Five months ago, while she was on her way to the hospital with an ailing gallbladder, Diana Sparrow’s car hit a deer on a rural Pennsylvania road. When she awoke, she was minus her gallbladder, two working collarbones (and therefore two functioning arms), and her memory. During a recovery that would’ve been impossible without the constant ministrations of Harriett Richmond, the mother-in-law who’s the real reason Diana married her husband, Jonathan, Diana’s discovered that Jonathan has been cheating on her with her childhood friend Valerie Delagatti. Divorce is out of the question: Diana’s grown used to the pampered lifestyle the prenup she’d signed would snatch away from her. Every day is filled with torments. She slips and falls in a pool of wine on her kitchen floor she’s sure she didn’t spill herself. At the emergency room, her credit card and debit card are declined. She feels that she hates oppressively solicitous Harriett but has no idea why. Her sessions with her psychiatrist fail to heal her rage at her adoptive mother, an addict who abandoned her then returned only to disappear again and die an ugly death. Even worse, her attempts to recover her lost memory lead to an excruciatingly paced series of revelations. Val says Diana asked her to seduce Jonathan. Diana realizes that Cole, a fellow student in her watercolor class, isn’t the stranger she’d thought he was. Where can this maze of deceptions possibly end?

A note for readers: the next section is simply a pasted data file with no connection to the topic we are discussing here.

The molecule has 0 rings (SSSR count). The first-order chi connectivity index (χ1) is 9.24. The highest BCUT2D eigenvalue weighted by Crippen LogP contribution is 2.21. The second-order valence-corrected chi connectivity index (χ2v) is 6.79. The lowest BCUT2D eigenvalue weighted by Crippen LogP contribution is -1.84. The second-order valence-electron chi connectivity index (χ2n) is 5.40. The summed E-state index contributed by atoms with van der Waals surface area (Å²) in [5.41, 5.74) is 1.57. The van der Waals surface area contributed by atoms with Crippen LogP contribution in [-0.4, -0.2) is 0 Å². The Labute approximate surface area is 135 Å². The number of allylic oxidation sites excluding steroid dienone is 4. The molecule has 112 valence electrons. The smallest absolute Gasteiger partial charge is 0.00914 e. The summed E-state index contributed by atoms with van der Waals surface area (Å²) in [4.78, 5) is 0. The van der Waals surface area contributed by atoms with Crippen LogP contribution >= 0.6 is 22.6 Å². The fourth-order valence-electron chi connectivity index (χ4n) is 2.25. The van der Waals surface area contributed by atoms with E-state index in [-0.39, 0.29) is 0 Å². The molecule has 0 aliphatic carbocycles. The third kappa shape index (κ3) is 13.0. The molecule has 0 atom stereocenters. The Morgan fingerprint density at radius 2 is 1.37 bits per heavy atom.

One of those rare thrillers whose answers are even more scarifying than its mysteries.

Pub Date: Nov. 10, 2020

ISBN: 978-1-64385-470-0

Page Count: 310

Publisher: Crooked Lane

Review Posted Online: Aug. 19, 2020

Kirkus Reviews Issue: Sept. 1, 2020

Did you like this book?

CINDERELLA

This companion piece to the other fairy tales Marcia Brown has interpreted (see Puss In Boots, 1952, p. 548 and others) has the smoothness of a good translation and a unique charm to her feathery light pictures. The pictures have been done in sunset colors and the spreads on each page as they illustrate the story have the cumulative effect of soft cloud banks. Gentle.

Pub Date: June 15, 1954

ISBN: 0684126761

Page Count: 40

Publisher: Scribner

Review Posted Online: Oct. 26, 2011

Kirkus Reviews Issue: June 15, 1954

Did you like this book?

No Comments Yet
more